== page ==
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Math Help - Rate of change of area of triangle.

  1. #1
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    Rate of change of area of triangle.

    the included angle of the two sides of constant equal lenght s of an isosceles triangle is theta. the area is given by A=(1/2)s^2sin(theta)
    if theta is increasing at the rate of (1/2) radian per minute, find the rates of change of the area when theta =pi/6 and theta=pi/3.


    Please dont tell do my homework this is emergency!! university depends on this question so please i plead you to help me out here
    Last edited by mr fantastic; October 23rd 2009 at 03:05 AM. Reason: Changed post title
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  2. #2
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    Quote Originally Posted by asadc12 View Post
    the included angle of the two sides of constant equal lenght s of an isosceles triangle is theta. the area is given by A=(1/2)s^2sin(theta)
    if theta is increasing at the rate of (1/2) radian per minute, find the rates of change of the area when theta =pi/6 and theta=pi/3.


    Please dont tell do my homework this is emergency!! university depends on this question so please i plead you to help me out here
    A' = (1/2)s^2*cos(theta)*theta' = s^2cos(theta)/4.
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  3. #3
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    differentiate 1/2 s^2

    f A=1/2 s^2 sin(theta)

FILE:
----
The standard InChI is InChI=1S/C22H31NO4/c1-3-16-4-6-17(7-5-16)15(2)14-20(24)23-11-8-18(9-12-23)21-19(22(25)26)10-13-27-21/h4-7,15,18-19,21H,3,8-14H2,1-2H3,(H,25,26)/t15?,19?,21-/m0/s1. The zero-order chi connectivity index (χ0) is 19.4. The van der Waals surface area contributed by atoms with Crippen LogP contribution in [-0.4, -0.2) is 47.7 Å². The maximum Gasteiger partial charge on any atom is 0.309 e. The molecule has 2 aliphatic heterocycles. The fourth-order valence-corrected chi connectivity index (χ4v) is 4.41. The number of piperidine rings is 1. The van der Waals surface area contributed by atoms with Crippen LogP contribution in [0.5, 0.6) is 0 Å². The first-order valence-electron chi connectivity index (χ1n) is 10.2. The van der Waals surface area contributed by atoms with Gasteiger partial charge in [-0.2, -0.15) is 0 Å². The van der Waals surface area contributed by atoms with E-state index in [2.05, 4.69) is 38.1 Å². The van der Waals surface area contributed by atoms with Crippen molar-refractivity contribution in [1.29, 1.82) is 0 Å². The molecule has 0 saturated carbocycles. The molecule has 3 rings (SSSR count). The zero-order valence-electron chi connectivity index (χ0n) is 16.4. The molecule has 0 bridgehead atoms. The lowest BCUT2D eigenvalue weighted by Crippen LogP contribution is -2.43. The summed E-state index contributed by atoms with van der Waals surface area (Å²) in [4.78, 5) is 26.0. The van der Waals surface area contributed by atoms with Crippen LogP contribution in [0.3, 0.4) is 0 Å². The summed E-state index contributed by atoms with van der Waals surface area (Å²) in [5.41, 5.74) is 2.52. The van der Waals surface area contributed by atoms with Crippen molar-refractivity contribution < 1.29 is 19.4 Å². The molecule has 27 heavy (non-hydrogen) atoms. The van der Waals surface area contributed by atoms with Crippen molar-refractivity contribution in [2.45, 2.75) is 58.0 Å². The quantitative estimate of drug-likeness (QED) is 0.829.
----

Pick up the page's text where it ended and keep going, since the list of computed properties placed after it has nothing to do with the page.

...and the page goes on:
why are you only differentiating sin theta?
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  4. #4
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    Quote Originally Posted by asadc12 View Post
    differentiate 1/2 s^2

    f A=1/2 s^2 sin(theta)

    why are you only differentiating sin theta?
    The other factors are constants.
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  5. #5
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    doens't the derivative of a constant = 0?

    please help me out here
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  6. #6
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    know how to do this, except for one part:

    A=(1/2)s^2sin(theta)
    dA/dt=(1/2)s^2cos(theta)(d(theta)/dt)
    =(1/4)s^2cos(theta)

    When theta = pi/6, cos(theta)=sqrt(3)/2
    and dA/dt=(1/8)s^2sqrt(3)

    When theta = pi/3, cos(theta)=1/2
    and dA/dt=(1/8)s^2

    those are the correct answers, however i can't for the life of me figure out WHY 1s^2/2 was not differentiated
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  7. #7
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    Quote Originally Posted by asadc12 View Post
    doens't the derivative of a constant = 0?

    please help me out here
    The derivative of a constant times a function equals the constant times the derivative.
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